By Rasika Jayakody –
The Sri Lankan government’s move to seek a billion dollar loan from China to construct an 88 km railway line from Kurunegala to Polonnaruwa – the hometown of President Maithripala Sirisena – is likely to go down in history as the costliest project the island-nation has ever embarked upon.
The project, incorporated into the ‘Pibidemu Polonnaruwa’ development drive launched by Sirisena in his political backyard, will be carried out by the China State Construction Engineering Corporation Limited (CSEC) and is the latest addition to a slew of Chinese-funded projects currently underway in many parts of the country.
In August this year, the Central Bank announced it had secured a further one billion USD on loan from the China Development Bank on an eight-year loan, which carried a 5.25 percent interest rate with a three- year grace period, contributing further to Sri Lanka’s mounting Chinese debts.
As of July 2018, China had officially announced that its loan portfolio in Sri Lanka was USD 5.5 billion just over a tenth of the country’s total USD 51.82 billion external debt. This ratio, it must be noted, is rapidly increasing.
Last year, Sri Lanka granted a 99-year lease on its Hambantota port to Beijing over its inability to repay Chinese loans r on the USD 1.4 billion project. It is clear, growing Chinese debts will soon swallow many strategic aspects of the country’s economy – but, is it only the economics that will be affected? This is the pertinent question.
Dijibouti, a country of dry shrublands on the horn of Africa, is approximately one-third Sri Lanka’s size with a population of ust under one million and GDP ess than 0.01 of the world economy. One way in which Dijibouti draws strong parallels with Sri Lanka is in the way it is an unquestioning beneficiary of China’s lavish generosity.
The Ethiopian-Djiboutian electric railway line, completed last year—the first of its kind in Africa—was constructed , on a USD 04 billion loan from Chinese banks. The Export-Import Bank of China also funded a water pipeline system to transport drinking water from Ethiopia to Djibouti. The amount of money poured into these projects is astounding, but China can still justify them as strategic investments under the Belt Road Initiative (BRI).
In July this year, Djibouti opened the first phase of the Djibouti International Free Trade Zone (DIFTZ), a USD 3.5 billion project spanning an area of 4,800 hectares.
The USD 370 million, 240-hectare pilot zone coming under the first phase of the project consists of four industrial clusters which will focus on trade and logistics, export processing, business and financial support services and manufacturing and duty-free merchandise retail.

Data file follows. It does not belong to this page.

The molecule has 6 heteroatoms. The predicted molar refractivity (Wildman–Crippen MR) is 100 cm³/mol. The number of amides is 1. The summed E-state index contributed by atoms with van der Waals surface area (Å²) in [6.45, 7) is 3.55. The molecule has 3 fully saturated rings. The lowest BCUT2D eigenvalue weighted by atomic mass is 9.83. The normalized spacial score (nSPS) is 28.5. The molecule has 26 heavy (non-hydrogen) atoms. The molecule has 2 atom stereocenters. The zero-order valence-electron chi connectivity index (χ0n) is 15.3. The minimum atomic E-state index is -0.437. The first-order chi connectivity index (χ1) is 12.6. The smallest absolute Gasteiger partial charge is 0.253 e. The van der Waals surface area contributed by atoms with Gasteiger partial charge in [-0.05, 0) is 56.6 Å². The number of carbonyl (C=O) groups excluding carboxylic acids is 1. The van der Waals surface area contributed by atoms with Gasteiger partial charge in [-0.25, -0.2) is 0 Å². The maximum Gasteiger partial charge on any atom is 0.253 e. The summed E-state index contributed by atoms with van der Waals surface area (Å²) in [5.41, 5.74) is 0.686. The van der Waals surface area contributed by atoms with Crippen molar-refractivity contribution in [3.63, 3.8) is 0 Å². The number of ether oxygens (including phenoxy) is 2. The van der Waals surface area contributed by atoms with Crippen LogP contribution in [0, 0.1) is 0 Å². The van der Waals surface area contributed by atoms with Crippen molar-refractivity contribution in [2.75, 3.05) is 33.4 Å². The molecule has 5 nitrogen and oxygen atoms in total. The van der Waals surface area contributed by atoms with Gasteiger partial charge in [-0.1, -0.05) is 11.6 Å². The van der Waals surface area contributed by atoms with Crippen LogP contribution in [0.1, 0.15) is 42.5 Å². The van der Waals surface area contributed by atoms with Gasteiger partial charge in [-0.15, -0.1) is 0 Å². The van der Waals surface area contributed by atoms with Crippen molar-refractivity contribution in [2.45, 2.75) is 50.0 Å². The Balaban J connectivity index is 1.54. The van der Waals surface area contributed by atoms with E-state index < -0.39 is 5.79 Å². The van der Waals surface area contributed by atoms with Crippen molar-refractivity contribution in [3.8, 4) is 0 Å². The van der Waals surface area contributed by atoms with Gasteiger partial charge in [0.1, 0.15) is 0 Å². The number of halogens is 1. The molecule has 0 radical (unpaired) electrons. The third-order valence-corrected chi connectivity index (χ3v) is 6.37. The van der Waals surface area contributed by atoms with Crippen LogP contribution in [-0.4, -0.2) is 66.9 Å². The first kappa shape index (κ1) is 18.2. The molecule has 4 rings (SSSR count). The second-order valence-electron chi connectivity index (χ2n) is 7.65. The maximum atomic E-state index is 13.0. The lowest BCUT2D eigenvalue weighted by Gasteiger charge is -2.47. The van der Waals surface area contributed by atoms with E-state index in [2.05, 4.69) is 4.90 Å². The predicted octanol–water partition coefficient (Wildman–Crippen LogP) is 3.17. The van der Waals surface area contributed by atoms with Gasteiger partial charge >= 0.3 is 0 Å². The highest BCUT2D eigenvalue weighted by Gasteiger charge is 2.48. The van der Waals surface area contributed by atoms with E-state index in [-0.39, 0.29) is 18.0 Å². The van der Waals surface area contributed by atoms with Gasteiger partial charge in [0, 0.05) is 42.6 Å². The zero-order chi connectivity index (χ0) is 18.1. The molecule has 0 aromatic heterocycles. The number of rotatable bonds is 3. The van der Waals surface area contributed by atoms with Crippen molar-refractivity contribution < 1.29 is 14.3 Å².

Parallel to these massive projects, China also set up its first overseas military base in Dijibouti. The base is located a few minutes’ drive away from the commercial port at Doraleh, another Chinese-funded project in the country. In Dijibouti, China made it abundantly clear that almost all of its lavish infrastructure projects on the BRI route are intertwined with its military interests. This is to indicate there’s an underlying military aspect to the Belt Route Initiative.
After Dijibouti, China is well-positioned to construct its second overseas military base in Gwadar, Pakistan, which Beijing considers a key part of its ‘String of Pearls’ strategy for the Indo-Pacific. Other “pearls” in South Asia include Myanmar’s Kyaukpyu port and Hambantota in Sri Lanka.
South China Morning Post (SCMP), in an article on Sunday, quoted Zhang Jie, a researcher at the Chinese Academy of Social Sciences, who wrote in 2015 about the concept of “first civilian, later military”, in which commercial ports would be built with the goal of slowly being developed into “strategic support points” that could “assist China in defending maritime channel security and [control] key waterways”.
It also explains how China is using port investments as vehicles through which the country can cultivate political influence, constrain recipient countries and build infrastructure meant for military as well as civilian use to facilitate Beijing’s long-range naval operations.
Chinese media has already claimed that the country will increase the size of its marine corps from about 20,000 to 100,000 personnel to protect the nation’s maritime lifelines. This four-fold increase in the size of its maritime corps indicates China is about to enter into a major military expansion drive running in sync with the BRI.
It is against this backdrop that we should analyze the manner in which China positions itself in and around the Colombo and Hambantota ports, and its massive investments in infrastructure development in many other parts of the country. A careful examination of these projects signal that Beijing is rapidly moving towards the possibility of military positioning in Sri Lanka, all the while pushing the government against the wall.
Prime Minister Ranil Wickremesinghe, in a media statement a few months ago, said in no uncertain terms,there would not be a Chinese military base in Hambantota – a port whose operations are fully handled by China. But it is not clear how Sri Lanka will be able to keep its nose above water.. Sri Lanka’s bargaining power has been seriously compromised with the number of Chinese-funded projects springing up in various sectors from railway to rural infrastructure and plantation.
Does Sri Lanka have an alternative? No. Although India is still a ‘counterbalance option’ its pockets are not as deep as China’s and it cannot fight the ‘might’ of BRI. For Sri Lanka, it is a matter of balancing short and mid-term targets against the possibility of a larger threat of Chinese military presence in the country. Unfortunately, Colombo is now playing the game with very limited options.